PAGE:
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Landscapingrefers to any activity that modifies the visible features of an area of land, including:

  1. Living

    elements, such as

    flora

    or

    fauna; or what is commonly called

    gardening, the art and craft of growing plants with a goal of creating a beauty within the

    landscape.

  2. Natural elements such as

    landforms,

    terrain

    shape and elevation, or

    bodies of water; and

  3. Abstract elements such as the

    weather

    and lighting conditions.

Landscaping requires expertise inhorticultureand artistic design.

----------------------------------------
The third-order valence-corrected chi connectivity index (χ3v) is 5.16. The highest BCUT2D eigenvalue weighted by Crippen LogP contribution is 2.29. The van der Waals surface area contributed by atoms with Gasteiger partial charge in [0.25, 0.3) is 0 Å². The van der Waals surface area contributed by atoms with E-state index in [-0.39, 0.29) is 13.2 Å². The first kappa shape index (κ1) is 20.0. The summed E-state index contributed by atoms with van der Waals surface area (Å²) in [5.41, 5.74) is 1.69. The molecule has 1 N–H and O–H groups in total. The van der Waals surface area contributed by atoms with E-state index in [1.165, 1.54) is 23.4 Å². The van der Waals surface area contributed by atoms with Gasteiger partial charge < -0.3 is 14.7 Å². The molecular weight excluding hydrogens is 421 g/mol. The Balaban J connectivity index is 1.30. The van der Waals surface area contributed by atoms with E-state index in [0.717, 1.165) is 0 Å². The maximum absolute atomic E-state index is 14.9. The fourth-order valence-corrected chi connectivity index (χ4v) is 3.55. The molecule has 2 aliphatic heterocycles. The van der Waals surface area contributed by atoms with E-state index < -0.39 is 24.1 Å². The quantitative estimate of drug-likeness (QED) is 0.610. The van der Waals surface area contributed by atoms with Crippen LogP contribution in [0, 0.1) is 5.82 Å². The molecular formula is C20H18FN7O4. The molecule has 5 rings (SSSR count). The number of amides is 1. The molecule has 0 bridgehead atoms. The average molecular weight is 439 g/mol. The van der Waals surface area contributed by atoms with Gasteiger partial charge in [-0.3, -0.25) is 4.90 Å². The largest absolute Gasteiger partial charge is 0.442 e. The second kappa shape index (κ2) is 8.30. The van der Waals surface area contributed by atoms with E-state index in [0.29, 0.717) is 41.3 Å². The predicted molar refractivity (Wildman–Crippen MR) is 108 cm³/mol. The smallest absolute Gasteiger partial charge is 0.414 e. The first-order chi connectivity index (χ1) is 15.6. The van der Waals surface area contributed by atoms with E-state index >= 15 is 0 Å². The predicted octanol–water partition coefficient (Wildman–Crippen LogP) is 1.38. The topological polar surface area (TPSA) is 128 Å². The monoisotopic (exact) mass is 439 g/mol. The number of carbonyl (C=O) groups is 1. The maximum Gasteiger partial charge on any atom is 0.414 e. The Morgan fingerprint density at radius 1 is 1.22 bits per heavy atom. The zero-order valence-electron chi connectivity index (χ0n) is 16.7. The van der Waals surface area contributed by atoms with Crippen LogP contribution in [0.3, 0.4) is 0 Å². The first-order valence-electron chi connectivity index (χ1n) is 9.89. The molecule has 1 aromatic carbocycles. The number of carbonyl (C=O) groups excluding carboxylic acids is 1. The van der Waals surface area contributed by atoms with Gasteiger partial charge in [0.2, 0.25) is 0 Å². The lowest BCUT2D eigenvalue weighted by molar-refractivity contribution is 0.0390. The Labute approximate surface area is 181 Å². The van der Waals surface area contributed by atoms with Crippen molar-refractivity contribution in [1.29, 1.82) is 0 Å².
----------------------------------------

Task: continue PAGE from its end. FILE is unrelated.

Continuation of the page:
​Grimsby, also Great Grimsby, is a large coastal English seaport and administrative centre in North East Lincolnshire, on the South Bank of the Humber Estuary, close to where it reaches the North Sea. It was the home port for the world's largest fishing fleet by the mid-20th century,[1] but fishing fell sharply after the Cod Wars denied the United Kingdom access to Icelandic fishing grounds, and the European Union parcelled out fishing quotas in waters within a 200-nautical-mile (370 km) limit of the UK coast to other European countries, in line with its Common Fisheries Policy. Grimsby has since suffered post-industrial decline,[2] although food production has spread since the 1990s. The Grimsby–Cleethorpes conurbation acts as a cultural and economic centre for much of north and east Lincolnshire. Grimsby people are called Grimbarians;[3] the term codhead is also used jokingly, often for Grimsby football supporters.[4][5][6][7][8] Great Grimsby Day is 22 January.[3]

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